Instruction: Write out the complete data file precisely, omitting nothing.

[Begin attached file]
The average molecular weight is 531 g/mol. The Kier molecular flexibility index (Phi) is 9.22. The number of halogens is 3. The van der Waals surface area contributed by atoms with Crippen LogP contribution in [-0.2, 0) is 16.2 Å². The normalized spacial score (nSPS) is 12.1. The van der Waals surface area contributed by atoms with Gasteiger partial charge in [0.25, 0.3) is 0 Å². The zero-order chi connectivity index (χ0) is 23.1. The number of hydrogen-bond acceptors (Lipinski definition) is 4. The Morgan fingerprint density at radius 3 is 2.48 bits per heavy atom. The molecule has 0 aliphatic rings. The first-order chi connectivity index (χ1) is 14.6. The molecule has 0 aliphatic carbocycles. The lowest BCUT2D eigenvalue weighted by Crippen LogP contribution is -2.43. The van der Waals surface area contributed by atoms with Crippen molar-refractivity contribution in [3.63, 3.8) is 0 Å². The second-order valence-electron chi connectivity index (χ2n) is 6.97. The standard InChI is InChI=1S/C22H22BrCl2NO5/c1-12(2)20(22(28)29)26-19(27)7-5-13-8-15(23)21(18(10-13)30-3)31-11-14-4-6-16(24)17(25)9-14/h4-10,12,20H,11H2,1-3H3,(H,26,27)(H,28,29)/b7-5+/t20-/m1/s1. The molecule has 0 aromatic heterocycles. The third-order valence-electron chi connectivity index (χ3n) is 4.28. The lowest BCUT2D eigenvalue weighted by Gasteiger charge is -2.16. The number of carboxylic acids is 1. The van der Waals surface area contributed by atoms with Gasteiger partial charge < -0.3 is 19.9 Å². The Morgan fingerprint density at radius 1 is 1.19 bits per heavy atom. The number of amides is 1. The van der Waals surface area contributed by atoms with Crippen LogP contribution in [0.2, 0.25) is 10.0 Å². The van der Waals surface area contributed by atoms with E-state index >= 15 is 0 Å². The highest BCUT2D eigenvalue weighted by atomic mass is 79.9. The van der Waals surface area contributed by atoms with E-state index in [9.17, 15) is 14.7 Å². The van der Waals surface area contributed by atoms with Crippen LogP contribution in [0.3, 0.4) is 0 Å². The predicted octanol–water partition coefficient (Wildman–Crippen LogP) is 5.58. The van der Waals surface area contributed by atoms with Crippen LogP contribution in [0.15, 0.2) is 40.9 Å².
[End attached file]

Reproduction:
The average molecular weight is 531 g/mol. The Kier molecular flexibility index (Phi) is 9.22. The number of halogens is 3. The van der Waals surface area contributed by atoms with Crippen LogP contribution in [-0.2, 0) is 16.2 Å². The normalized spacial score (nSPS) is 12.1. The van der Waals surface area contributed by atoms with Gasteiger partial charge in [0.25, 0.3) is 0 Å². The zero-order chi connectivity index (χ0) is 23.1. The number of hydrogen-bond acceptors (Lipinski definition) is 4. The Morgan fingerprint density at radius 3 is 2.48 bits per heavy atom. The molecule has 0 aliphatic rings. The first-order chi connectivity index (χ1) is 14.6. The molecule has 0 aliphatic carbocycles. The lowest BCUT2D eigenvalue weighted by Crippen LogP contribution is -2.43. The van der Waals surface area contributed by atoms with Crippen molar-refractivity contribution in [3.63, 3.8) is 0 Å². The second-order valence-electron chi connectivity index (χ2n) is 6.97. The standard InChI is InChI=1S/C22H22BrCl2NO5/c1-12(2)20(22(28)29)26-19(27)7-5-13-8-15(23)21(18(10-13)30-3)31-11-14-4-6-16(24)17(25)9-14/h4-10,12,20H,11H2,1-3H3,(H,26,27)(H,28,29)/b7-5+/t20-/m1/s1. The molecule has 0 aromatic heterocycles. The third-order valence-electron chi connectivity index (χ3n) is 4.28. The lowest BCUT2D eigenvalue weighted by Gasteiger charge is -2.16. The number of carboxylic acids is 1. The van der Waals surface area contributed by atoms with Gasteiger partial charge < -0.3 is 19.9 Å². The Morgan fingerprint density at radius 1 is 1.19 bits per heavy atom. The number of amides is 1. The van der Waals surface area contributed by atoms with Crippen LogP contribution in [0.2, 0.25) is 10.0 Å². The van der Waals surface area contributed by atoms with E-state index >= 15 is 0 Å². The highest BCUT2D eigenvalue weighted by atomic mass is 79.9. The van der Waals surface area contributed by atoms with E-state index in [9.17, 15) is 14.7 Å². The van der Waals surface area contributed by atoms with Crippen LogP contribution in [0.3, 0.4) is 0 Å². The predicted octanol–water partition coefficient (Wildman–Crippen LogP) is 5.58. The van der Waals surface area contributed by atoms with Crippen LogP contribution in [0.15, 0.2) is 40.9 Å².